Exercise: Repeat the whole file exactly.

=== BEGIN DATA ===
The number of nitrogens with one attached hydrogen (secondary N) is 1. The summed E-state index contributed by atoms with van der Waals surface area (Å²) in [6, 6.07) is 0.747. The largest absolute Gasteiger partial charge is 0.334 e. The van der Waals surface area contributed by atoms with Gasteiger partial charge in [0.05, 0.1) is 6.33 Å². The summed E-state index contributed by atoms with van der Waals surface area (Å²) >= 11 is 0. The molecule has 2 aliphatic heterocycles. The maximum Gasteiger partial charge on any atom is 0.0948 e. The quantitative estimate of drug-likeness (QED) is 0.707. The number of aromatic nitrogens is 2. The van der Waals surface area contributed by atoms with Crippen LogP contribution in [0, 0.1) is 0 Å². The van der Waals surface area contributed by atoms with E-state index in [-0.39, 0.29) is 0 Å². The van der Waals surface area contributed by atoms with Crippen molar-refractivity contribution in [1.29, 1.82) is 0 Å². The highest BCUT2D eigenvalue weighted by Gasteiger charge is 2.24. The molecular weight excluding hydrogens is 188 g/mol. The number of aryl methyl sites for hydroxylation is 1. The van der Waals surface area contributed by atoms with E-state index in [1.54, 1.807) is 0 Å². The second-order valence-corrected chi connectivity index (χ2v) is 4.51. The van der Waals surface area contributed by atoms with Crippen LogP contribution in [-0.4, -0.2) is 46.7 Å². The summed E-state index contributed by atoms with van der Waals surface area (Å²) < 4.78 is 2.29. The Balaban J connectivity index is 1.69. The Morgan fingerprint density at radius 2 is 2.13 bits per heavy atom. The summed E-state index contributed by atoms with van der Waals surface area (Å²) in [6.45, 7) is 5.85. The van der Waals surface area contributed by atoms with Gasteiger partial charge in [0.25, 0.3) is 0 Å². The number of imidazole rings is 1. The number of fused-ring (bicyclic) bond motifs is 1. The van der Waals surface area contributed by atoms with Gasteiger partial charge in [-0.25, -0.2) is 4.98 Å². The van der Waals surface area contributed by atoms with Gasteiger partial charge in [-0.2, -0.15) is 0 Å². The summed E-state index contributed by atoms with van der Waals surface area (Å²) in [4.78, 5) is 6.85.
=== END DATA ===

The number of nitrogens with one attached hydrogen (secondary N) is 1. The summed E-state index contributed by atoms with van der Waals surface area (Å²) in [6, 6.07) is 0.747. The largest absolute Gasteiger partial charge is 0.334 e. The van der Waals surface area contributed by atoms with Gasteiger partial charge in [0.05, 0.1) is 6.33 Å². The summed E-state index contributed by atoms with van der Waals surface area (Å²) >= 11 is 0. The molecule has 2 aliphatic heterocycles. The maximum Gasteiger partial charge on any atom is 0.0948 e. The quantitative estimate of drug-likeness (QED) is 0.707. The number of aromatic nitrogens is 2. The van der Waals surface area contributed by atoms with Crippen LogP contribution in [0, 0.1) is 0 Å². The van der Waals surface area contributed by atoms with E-state index in [-0.39, 0.29) is 0 Å². The van der Waals surface area contributed by atoms with Crippen molar-refractivity contribution in [1.29, 1.82) is 0 Å². The highest BCUT2D eigenvalue weighted by Gasteiger charge is 2.24. The molecular weight excluding hydrogens is 188 g/mol. The number of aryl methyl sites for hydroxylation is 1. The van der Waals surface area contributed by atoms with E-state index in [1.54, 1.807) is 0 Å². The second-order valence-corrected chi connectivity index (χ2v) is 4.51. The van der Waals surface area contributed by atoms with Crippen LogP contribution in [-0.4, -0.2) is 46.7 Å². The summed E-state index contributed by atoms with van der Waals surface area (Å²) < 4.78 is 2.29. The Balaban J connectivity index is 1.69. The Morgan fingerprint density at radius 2 is 2.13 bits per heavy atom. The summed E-state index contributed by atoms with van der Waals surface area (Å²) in [6.45, 7) is 5.85. The van der Waals surface area contributed by atoms with Gasteiger partial charge in [0.25, 0.3) is 0 Å². The number of imidazole rings is 1. The number of fused-ring (bicyclic) bond motifs is 1. The van der Waals surface area contributed by atoms with Gasteiger partial charge in [-0.25, -0.2) is 4.98 Å². The van der Waals surface area contributed by atoms with Gasteiger partial charge in [-0.2, -0.15) is 0 Å². The summed E-state index contributed by atoms with van der Waals surface area (Å²) in [4.78, 5) is 6.85.